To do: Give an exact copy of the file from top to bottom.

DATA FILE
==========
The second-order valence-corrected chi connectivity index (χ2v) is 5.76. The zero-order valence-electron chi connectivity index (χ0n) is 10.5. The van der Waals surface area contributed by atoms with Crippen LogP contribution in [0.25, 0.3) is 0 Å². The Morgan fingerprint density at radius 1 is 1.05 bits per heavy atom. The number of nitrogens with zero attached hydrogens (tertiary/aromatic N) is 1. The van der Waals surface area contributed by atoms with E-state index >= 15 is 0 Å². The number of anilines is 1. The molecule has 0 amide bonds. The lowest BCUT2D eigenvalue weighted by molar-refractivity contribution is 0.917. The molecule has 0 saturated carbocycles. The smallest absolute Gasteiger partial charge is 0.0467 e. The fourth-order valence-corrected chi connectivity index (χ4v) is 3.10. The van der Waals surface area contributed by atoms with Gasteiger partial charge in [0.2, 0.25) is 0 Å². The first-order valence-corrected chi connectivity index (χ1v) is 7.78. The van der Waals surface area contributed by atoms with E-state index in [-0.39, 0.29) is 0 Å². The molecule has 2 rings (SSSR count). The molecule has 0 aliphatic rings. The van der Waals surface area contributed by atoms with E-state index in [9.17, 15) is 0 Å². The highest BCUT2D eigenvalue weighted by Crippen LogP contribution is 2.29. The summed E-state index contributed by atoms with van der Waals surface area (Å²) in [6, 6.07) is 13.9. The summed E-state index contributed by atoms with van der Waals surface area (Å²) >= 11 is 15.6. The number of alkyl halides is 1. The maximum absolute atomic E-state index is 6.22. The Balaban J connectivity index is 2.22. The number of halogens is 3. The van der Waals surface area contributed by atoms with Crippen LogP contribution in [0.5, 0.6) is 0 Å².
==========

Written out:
The second-order valence-corrected chi connectivity index (χ2v) is 5.76. The zero-order valence-electron chi connectivity index (χ0n) is 10.5. The van der Waals surface area contributed by atoms with Crippen LogP contribution in [0.25, 0.3) is 0 Å². The Morgan fingerprint density at radius 1 is 1.05 bits per heavy atom. The number of nitrogens with zero attached hydrogens (tertiary/aromatic N) is 1. The van der Waals surface area contributed by atoms with E-state index >= 15 is 0 Å². The number of anilines is 1. The molecule has 0 amide bonds. The lowest BCUT2D eigenvalue weighted by molar-refractivity contribution is 0.917. The molecule has 0 saturated carbocycles. The smallest absolute Gasteiger partial charge is 0.0467 e. The fourth-order valence-corrected chi connectivity index (χ4v) is 3.10. The van der Waals surface area contributed by atoms with Gasteiger partial charge in [0.2, 0.25) is 0 Å². The first-order valence-corrected chi connectivity index (χ1v) is 7.78. The van der Waals surface area contributed by atoms with E-state index in [-0.39, 0.29) is 0 Å². The molecule has 2 rings (SSSR count). The molecule has 0 aliphatic rings. The van der Waals surface area contributed by atoms with E-state index in [9.17, 15) is 0 Å². The highest BCUT2D eigenvalue weighted by Crippen LogP contribution is 2.29. The summed E-state index contributed by atoms with van der Waals surface area (Å²) in [6, 6.07) is 13.9. The summed E-state index contributed by atoms with van der Waals surface area (Å²) >= 11 is 15.6. The number of alkyl halides is 1. The maximum absolute atomic E-state index is 6.22. The Balaban J connectivity index is 2.22. The number of halogens is 3. The van der Waals surface area contributed by atoms with Crippen LogP contribution in [0.5, 0.6) is 0 Å².